Tanya:

Well, see, that's how it works.

Rebecca:

But even though my dad comes from a very traditional village background, my mum was the explorer. So she was telling me, "Yes, go, go, go." My grandma, my Spanish grandma, she had nine children, so she was like pushing out babies pretty much her whole adult life. So there wasn't any room for her to think, oh, what should I be doing with my career. So, yeah, that's just really what emphasized it for me, seeing her life and how she lived it compared to what we can do now with ours.

Tanya:

Yeah, my grandmothers, one had eight and one had six.And it's funny because all of their kids, for the most part, didn't have more than two or three kids. They just were like, "No, we're not going to have big families because that's a huge commitment." It's definitely interesting the generational thing, and just even having the choice to travel. My mother wanted to live in a different city, but my grandmother wouldn't let her. And she wasn't able to move. As soon as I got of age. I was, like, "I'm out." I went to college, and I left, and decided to go to New York, and I was—my mother and father were scared, but at the same time they knew she wants to travel, and see the world, and I was able to do that.

Women aren't the only ones who have these societal parameters and constrictions. Because men have been taught they should provide and I think that if they don't have that role, it's like, whoa, where do I fit in this? For me personally it has definitely been an issue being so independent and so self-sufficient. If you're threatened by the fact that I'm successful—

Rebecca:

That's true.

Tanya:

—you ain't the dude for me. Working on yourself is the biggest thing that you can do. If you are solid in who you are, you're going to find or attract the person who appreciates that.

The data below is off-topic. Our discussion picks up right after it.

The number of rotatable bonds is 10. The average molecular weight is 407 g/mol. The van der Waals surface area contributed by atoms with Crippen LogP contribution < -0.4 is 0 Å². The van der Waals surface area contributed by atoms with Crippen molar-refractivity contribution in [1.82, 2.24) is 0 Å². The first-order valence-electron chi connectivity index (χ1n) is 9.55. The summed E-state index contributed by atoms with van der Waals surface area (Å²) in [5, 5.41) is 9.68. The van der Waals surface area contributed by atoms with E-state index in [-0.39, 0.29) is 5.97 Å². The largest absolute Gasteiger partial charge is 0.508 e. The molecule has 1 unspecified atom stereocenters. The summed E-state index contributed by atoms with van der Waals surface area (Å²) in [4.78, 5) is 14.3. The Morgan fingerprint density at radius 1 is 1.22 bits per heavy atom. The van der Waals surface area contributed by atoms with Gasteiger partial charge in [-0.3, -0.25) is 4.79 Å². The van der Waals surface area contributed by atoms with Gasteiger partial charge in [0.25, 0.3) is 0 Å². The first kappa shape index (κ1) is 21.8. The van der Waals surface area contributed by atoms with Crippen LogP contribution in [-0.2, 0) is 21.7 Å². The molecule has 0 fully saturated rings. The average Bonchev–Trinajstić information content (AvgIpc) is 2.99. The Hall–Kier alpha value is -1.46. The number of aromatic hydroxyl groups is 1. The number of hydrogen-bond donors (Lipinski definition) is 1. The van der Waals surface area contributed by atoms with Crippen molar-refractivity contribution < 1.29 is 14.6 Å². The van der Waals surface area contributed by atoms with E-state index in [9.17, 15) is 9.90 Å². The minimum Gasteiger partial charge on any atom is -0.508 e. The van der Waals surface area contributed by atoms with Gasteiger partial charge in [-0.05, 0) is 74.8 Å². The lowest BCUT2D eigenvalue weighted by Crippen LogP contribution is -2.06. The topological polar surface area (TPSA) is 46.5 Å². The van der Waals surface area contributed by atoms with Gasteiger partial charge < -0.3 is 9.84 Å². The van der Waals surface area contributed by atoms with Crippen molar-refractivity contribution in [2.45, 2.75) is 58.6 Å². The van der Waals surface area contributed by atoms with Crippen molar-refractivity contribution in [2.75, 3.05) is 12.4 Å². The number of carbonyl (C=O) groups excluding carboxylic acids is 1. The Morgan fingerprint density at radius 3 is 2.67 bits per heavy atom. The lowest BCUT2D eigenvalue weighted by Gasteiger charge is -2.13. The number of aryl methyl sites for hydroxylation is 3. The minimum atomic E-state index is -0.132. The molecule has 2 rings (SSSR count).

Rebecca:

I am guilty of—me and my friends, I see my friends do it as well—if we meet a guy and they tend to be a bit more—you can tell what they're thinking, we dumb ourselves down a lot. Looking at a lot of my friends that have become very successful, and have always been single, and are getting older, it seems like it's harder to attract a man the more successful you become as a woman.

My oldest brother is 10 years older than me. And when he was at school, his friends would call girls out if they were sleeping around. But I feel like when I was at school, boys didn't really do that. That had become an old-fashioned thing by the time I got to school. And I say this to my mom all the time. And she's like, no, I don't think you're right, they probably just say it behind your back. And I'm like, no, I really don't—

Tanya:

No, no.

Rebecca:

—I really don't think so, it's more like an accepted thing that girls and women can do what they want.

Tanya:

For myself just personally, growing up there was definitely a double standard in the way boys could behave sexually and the way girls could behave. If you were an openly sexual girl who slept with multiple people, you were definitely slut shamed for that. I never had that issue, I wasn't that kind of girl who wanted to sleep with a bunch of people. But as I got older and not having children or not, a guy not being the center of my world did cause some issues, particularly recently in terms of getting married. I have had some issues with men I've dated who feel, and they always say, I act like a guy.

Rebecca:

So they feel emasculated.

Tanya:

Well, it's funny because they're masculine guys, but they feel like—it's almost like "If a woman doesn't want to marry me, then what space do I have in her life? What, am I even needed?"

A:

For more trusted sources on the topics that matter to you, go to getmegiddy.com.

Related Articles

Hero
hero
hero
hero

Other Series